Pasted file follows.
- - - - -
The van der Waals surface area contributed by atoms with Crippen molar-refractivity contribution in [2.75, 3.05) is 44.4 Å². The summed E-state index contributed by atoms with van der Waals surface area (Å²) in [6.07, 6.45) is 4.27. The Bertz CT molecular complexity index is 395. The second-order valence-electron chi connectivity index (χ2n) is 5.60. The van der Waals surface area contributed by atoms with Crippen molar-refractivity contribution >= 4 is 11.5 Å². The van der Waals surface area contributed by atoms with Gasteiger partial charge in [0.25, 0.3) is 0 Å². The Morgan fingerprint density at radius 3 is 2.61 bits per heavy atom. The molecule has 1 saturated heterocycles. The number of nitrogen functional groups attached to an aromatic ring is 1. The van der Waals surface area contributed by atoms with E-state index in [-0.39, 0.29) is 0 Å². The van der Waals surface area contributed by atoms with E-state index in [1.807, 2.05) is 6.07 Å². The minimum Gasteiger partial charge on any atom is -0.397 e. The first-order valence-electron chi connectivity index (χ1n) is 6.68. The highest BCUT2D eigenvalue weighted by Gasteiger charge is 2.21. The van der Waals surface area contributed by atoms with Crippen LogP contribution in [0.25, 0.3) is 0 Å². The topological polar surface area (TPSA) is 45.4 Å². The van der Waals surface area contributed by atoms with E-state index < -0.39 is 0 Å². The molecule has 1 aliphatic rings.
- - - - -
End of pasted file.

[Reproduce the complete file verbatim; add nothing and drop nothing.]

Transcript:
The van der Waals surface area contributed by atoms with Crippen molar-refractivity contribution in [2.75, 3.05) is 44.4 Å². The summed E-state index contributed by atoms with van der Waals surface area (Å²) in [6.07, 6.45) is 4.27. The Bertz CT molecular complexity index is 395. The second-order valence-electron chi connectivity index (χ2n) is 5.60. The van der Waals surface area contributed by atoms with Crippen molar-refractivity contribution >= 4 is 11.5 Å². The van der Waals surface area contributed by atoms with Gasteiger partial charge in [0.25, 0.3) is 0 Å². The Morgan fingerprint density at radius 3 is 2.61 bits per heavy atom. The molecule has 1 saturated heterocycles. The number of nitrogen functional groups attached to an aromatic ring is 1. The van der Waals surface area contributed by atoms with E-state index in [-0.39, 0.29) is 0 Å². The van der Waals surface area contributed by atoms with E-state index in [1.807, 2.05) is 6.07 Å². The minimum Gasteiger partial charge on any atom is -0.397 e. The first-order valence-electron chi connectivity index (χ1n) is 6.68. The highest BCUT2D eigenvalue weighted by Gasteiger charge is 2.21. The van der Waals surface area contributed by atoms with Crippen LogP contribution in [0.25, 0.3) is 0 Å². The topological polar surface area (TPSA) is 45.4 Å². The van der Waals surface area contributed by atoms with E-state index < -0.39 is 0 Å². The molecule has 1 aliphatic rings.